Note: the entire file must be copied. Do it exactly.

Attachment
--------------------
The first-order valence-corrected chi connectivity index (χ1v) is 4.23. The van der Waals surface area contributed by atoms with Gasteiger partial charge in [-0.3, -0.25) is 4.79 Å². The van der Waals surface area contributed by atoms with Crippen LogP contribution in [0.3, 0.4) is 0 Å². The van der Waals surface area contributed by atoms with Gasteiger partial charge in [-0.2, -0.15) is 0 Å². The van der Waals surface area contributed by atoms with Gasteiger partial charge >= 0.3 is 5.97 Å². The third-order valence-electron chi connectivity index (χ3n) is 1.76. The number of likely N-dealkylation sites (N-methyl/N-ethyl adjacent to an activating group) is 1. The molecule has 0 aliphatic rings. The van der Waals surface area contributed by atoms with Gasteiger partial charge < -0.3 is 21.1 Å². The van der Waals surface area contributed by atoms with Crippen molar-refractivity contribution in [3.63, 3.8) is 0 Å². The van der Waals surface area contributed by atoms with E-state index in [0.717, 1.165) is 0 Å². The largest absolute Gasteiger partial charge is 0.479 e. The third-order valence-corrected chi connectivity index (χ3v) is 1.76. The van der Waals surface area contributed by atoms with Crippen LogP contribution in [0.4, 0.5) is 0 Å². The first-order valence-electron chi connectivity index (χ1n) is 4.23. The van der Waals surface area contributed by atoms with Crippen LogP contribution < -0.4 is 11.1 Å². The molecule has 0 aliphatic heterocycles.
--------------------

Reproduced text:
The first-order valence-corrected chi connectivity index (χ1v) is 4.23. The van der Waals surface area contributed by atoms with Gasteiger partial charge in [-0.3, -0.25) is 4.79 Å². The van der Waals surface area contributed by atoms with Crippen LogP contribution in [0.3, 0.4) is 0 Å². The van der Waals surface area contributed by atoms with Gasteiger partial charge in [-0.2, -0.15) is 0 Å². The van der Waals surface area contributed by atoms with Gasteiger partial charge >= 0.3 is 5.97 Å². The third-order valence-electron chi connectivity index (χ3n) is 1.76. The number of likely N-dealkylation sites (N-methyl/N-ethyl adjacent to an activating group) is 1. The molecule has 0 aliphatic rings. The van der Waals surface area contributed by atoms with Gasteiger partial charge < -0.3 is 21.1 Å². The van der Waals surface area contributed by atoms with Crippen molar-refractivity contribution in [3.63, 3.8) is 0 Å². The van der Waals surface area contributed by atoms with E-state index in [0.717, 1.165) is 0 Å². The largest absolute Gasteiger partial charge is 0.479 e. The third-order valence-corrected chi connectivity index (χ3v) is 1.76. The van der Waals surface area contributed by atoms with Crippen LogP contribution in [0.4, 0.5) is 0 Å². The first-order valence-electron chi connectivity index (χ1n) is 4.23. The van der Waals surface area contributed by atoms with Crippen LogP contribution < -0.4 is 11.1 Å². The molecule has 0 aliphatic heterocycles.